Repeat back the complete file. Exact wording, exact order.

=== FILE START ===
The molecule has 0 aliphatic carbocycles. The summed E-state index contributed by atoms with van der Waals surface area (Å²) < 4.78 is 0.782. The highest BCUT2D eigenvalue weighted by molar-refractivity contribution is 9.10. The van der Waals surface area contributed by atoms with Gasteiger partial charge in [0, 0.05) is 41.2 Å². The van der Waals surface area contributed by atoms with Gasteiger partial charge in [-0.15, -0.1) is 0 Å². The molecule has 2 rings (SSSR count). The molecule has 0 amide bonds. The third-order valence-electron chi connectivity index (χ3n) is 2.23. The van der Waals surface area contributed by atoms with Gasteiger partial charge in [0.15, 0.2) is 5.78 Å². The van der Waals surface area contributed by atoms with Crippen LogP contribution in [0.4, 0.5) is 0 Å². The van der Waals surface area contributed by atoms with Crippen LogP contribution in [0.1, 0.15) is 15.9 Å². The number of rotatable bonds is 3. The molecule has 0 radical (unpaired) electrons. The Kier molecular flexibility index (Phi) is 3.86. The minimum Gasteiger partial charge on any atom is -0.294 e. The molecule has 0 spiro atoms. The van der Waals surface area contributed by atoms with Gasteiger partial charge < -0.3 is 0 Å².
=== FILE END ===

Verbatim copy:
The molecule has 0 aliphatic carbocycles. The summed E-state index contributed by atoms with van der Waals surface area (Å²) < 4.78 is 0.782. The highest BCUT2D eigenvalue weighted by molar-refractivity contribution is 9.10. The van der Waals surface area contributed by atoms with Gasteiger partial charge in [0, 0.05) is 41.2 Å². The van der Waals surface area contributed by atoms with Gasteiger partial charge in [-0.15, -0.1) is 0 Å². The molecule has 2 rings (SSSR count). The molecule has 0 amide bonds. The third-order valence-electron chi connectivity index (χ3n) is 2.23. The van der Waals surface area contributed by atoms with Gasteiger partial charge in [0.15, 0.2) is 5.78 Å². The van der Waals surface area contributed by atoms with Crippen LogP contribution in [0.4, 0.5) is 0 Å². The van der Waals surface area contributed by atoms with Crippen LogP contribution in [0.1, 0.15) is 15.9 Å². The number of rotatable bonds is 3. The molecule has 0 radical (unpaired) electrons. The Kier molecular flexibility index (Phi) is 3.86. The minimum Gasteiger partial charge on any atom is -0.294 e. The molecule has 0 spiro atoms. The van der Waals surface area contributed by atoms with Gasteiger partial charge < -0.3 is 0 Å².